The key is to preserving your existing investment in Windows Vista. I’ll show you what you need to know in order to survive any catastrophes that may occur by providing a detailed look at backup strategies, recovery procedures and how to install Windows 10 alongside Windows Vista to create a dual boot computer.
Document backups: Obviously you will continue to use Vista while evaluating Windows 10. This means you will day by day continuously add more data files (Documents, Photos, Music, Etc.) when using Vista. It’s not practical to create a new image backup each day, but you can create file and folder backups of your documents, more on how later.
Drive Partitions: There are a significant number of partition arrangements, from a variety of computer manufactures which have preinstalled OEM versions of Windows Vista or home built systems with retail versions of Vista.
Store bought computers may also include a “Recovery partition or Factory Image” usually located at the end of the hard disk drive. If your drive does not have a recovery partition then you may have a set of “Recovery” media CD(s).
For this article I will be using a drive with a 2 partition arrangement with Vista installed on the 1st partition, followed by a recovery partition. It is important that you include the recovery partition in at least the 1st image backup.
Image Backup overview: The Image Backup software must be installed in Windows Vista and “All” Image Backups will be created from within the Vista operating system and stored on an external USB drive, so the backup software only needs to support Vista. Restoration / drive recovery of a backup will be made from a bootable recovery disk that you need to create immediately after installing the image backup software.
The choice of which backup software you use is yours, however I suggest one of the following products:
1. Norton Ghost 15: (Supports XP, Vista and Windows 7, but cannot be installed on Windows 8 / 8.1) 2. Acronis True Image: 2015 (Supports XP, Vista, Windows 7 and 8 / 8.1) 3. EaseUS Todo Backup Free: Version 7.5 / 8.0 (Supports XP, Vista, Windows 7 and 8 / 8.1) 4. Paragon Backup and Recovery 14 / 15 (Supports XP, Vista, Windows 7 and 8 / 8.1)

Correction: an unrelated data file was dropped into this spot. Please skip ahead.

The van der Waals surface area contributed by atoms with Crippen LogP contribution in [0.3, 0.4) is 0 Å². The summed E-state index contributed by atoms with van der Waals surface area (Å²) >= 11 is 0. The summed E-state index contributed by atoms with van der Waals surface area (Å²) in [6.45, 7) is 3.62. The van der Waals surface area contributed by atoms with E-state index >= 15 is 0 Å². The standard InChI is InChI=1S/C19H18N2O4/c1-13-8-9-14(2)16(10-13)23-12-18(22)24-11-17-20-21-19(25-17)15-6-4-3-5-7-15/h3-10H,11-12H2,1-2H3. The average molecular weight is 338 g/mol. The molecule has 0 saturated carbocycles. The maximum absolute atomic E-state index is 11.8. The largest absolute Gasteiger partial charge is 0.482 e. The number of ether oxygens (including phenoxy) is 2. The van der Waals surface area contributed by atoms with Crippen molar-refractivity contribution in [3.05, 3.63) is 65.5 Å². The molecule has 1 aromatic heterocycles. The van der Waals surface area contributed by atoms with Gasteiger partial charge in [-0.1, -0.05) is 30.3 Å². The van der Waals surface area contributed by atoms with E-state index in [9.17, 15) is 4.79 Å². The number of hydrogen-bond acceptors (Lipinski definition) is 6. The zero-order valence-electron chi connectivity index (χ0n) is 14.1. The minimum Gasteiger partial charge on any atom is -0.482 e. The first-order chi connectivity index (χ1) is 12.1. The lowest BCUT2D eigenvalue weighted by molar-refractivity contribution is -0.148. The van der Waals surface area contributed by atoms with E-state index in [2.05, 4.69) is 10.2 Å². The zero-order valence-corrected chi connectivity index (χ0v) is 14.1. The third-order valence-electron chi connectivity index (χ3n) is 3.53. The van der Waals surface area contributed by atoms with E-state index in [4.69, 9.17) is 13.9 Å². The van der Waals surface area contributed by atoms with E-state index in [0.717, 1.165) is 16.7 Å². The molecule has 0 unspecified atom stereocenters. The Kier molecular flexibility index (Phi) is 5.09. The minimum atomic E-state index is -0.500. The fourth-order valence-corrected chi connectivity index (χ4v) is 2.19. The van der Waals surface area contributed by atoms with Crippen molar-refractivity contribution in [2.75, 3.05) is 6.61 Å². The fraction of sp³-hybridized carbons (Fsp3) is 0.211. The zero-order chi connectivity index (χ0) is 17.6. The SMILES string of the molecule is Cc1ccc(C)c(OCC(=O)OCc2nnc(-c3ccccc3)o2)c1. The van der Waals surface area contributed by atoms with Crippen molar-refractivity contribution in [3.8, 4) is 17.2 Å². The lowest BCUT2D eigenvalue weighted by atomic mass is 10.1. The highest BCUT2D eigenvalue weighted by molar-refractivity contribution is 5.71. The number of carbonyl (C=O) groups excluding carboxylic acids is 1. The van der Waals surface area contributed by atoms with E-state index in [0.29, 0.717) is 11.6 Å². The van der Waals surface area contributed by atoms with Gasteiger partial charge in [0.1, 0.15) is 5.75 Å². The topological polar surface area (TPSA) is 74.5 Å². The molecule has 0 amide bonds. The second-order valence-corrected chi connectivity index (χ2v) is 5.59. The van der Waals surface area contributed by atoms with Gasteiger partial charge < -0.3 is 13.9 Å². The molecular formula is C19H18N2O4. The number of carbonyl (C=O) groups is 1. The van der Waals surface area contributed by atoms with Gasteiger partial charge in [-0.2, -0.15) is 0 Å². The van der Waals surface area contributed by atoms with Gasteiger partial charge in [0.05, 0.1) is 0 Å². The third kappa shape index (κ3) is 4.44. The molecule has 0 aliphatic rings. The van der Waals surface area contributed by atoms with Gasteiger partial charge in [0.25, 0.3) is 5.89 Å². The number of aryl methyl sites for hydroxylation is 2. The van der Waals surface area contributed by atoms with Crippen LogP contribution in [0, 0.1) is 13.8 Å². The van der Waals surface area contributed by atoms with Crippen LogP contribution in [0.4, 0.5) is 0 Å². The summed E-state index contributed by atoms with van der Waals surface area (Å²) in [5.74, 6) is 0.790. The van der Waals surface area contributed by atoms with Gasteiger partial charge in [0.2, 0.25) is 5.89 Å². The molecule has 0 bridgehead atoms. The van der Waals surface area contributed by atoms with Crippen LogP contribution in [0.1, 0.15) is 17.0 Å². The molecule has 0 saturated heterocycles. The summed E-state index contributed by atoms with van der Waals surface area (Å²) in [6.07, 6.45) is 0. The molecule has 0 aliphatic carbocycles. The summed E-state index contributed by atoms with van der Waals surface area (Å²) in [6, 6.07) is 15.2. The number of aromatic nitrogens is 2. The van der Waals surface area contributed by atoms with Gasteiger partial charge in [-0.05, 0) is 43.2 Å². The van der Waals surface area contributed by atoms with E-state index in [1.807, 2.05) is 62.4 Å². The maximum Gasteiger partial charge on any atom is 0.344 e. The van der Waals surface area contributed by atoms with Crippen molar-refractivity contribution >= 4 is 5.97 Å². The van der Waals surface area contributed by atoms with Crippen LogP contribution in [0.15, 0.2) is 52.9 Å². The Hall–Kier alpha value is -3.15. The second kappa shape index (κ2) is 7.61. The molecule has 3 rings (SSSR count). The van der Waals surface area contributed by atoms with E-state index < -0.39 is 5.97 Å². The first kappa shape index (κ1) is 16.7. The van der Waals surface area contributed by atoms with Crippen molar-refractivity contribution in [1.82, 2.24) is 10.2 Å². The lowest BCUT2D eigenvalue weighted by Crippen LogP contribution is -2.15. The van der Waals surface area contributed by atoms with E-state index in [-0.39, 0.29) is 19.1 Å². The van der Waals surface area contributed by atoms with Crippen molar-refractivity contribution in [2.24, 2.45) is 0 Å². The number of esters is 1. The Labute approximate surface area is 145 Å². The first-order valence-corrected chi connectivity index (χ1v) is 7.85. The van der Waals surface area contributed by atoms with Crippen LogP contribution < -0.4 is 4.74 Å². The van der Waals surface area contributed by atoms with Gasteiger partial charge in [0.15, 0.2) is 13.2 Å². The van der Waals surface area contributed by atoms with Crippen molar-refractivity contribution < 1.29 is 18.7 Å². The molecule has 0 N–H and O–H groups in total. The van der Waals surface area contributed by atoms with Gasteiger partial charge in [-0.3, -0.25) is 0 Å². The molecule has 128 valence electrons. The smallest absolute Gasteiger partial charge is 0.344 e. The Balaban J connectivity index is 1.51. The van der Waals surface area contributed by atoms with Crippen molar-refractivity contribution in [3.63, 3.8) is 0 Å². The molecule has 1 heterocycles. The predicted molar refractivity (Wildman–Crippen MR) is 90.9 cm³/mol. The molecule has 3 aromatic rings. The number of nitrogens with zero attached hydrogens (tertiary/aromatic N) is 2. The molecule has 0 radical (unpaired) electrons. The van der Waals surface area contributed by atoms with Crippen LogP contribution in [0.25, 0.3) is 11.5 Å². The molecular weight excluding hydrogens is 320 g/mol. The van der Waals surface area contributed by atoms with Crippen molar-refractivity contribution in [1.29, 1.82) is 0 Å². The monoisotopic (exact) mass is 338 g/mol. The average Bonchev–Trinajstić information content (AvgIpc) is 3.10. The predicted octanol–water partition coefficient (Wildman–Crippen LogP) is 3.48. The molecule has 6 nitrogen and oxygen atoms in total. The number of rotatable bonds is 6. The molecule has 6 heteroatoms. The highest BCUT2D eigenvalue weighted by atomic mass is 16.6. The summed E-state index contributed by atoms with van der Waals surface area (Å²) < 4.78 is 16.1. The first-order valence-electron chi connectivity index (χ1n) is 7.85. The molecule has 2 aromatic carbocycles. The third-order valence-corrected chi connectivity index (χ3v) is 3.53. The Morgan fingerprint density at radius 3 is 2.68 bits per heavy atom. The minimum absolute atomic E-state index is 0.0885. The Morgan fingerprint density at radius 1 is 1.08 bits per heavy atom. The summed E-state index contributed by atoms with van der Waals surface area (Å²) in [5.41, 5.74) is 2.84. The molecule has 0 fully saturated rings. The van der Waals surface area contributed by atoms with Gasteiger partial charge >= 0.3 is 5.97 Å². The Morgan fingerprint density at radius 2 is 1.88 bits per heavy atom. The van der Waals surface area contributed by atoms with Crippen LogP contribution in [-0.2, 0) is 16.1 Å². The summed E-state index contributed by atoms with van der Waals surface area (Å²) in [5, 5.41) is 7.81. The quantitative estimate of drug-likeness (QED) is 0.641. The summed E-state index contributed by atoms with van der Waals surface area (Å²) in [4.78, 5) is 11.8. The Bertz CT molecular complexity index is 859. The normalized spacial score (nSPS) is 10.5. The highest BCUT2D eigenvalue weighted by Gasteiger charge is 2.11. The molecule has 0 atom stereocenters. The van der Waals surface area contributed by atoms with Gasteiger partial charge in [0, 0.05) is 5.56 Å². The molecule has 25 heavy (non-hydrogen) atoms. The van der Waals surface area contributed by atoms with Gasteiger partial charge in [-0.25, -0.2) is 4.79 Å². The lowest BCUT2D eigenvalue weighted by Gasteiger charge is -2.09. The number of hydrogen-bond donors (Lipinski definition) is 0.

Note: None of these products can be installed on Windows 10 but they will backup and if necessary restore a Windows 10 partition when installed on Windows Vista.
I will be using EaseUS Todo Backup Free: Version 7.5 (Note: EaseUS just released version 8.0 after just as I was finishing this article, from all appearances the trial version has the same user interface.)
After you install Todo Backup you need to create the recovery media: Launch Todo Backup and from the main screen click on the Tools icon located in the upper right corner. Then click on the ‘Create Emergency Disk’ icon.
Next insert a CD into your DVD burner and set the ‘Boot disk type’ to ‘Create Linux emergency disk’ and the ‘Boot disk location’ to ‘CD/DVD’. Note: To create a WinPE disk in version 7.5 requires that you download and install Microsoft’s WinPE tools.
Click ‘Proceed’, in about a minute the emergency disk should be created. Click ‘Finish’ and exit Todo Backup.
Windows Vista Documents backups: Todo Backup has a “File backup” option on the main screen that makes it easy to backup your data files and if need be to restore them. For the details on setting up a backup go to page 13 of the user’s guide (Note: Don’t forget to elect the ‘Include all content referred to Reparse Point’ option when configuring the backup options).
Recovery (page 31 of the user’s guide) is just as easy as long as you are aware that at the completion of a recovery you may see a list of errors. Most likely this is due to the fact that the ‘Replace existing files’ option is not selected and normally should not be. After the recovery is completed you will see a list of files not replaced as “a file with the same name exist”. Since the file on your disk drive may be newer / revised version of the file than is stored in the last ‘File backup’ you create you certainly don’t want to replace it with an older version contained in the backup. An exception would be if the file on your drive is corrupted and you need to recover a usable version from the backup.
Frequent backups, either run manually or scheduled should keep your data safe.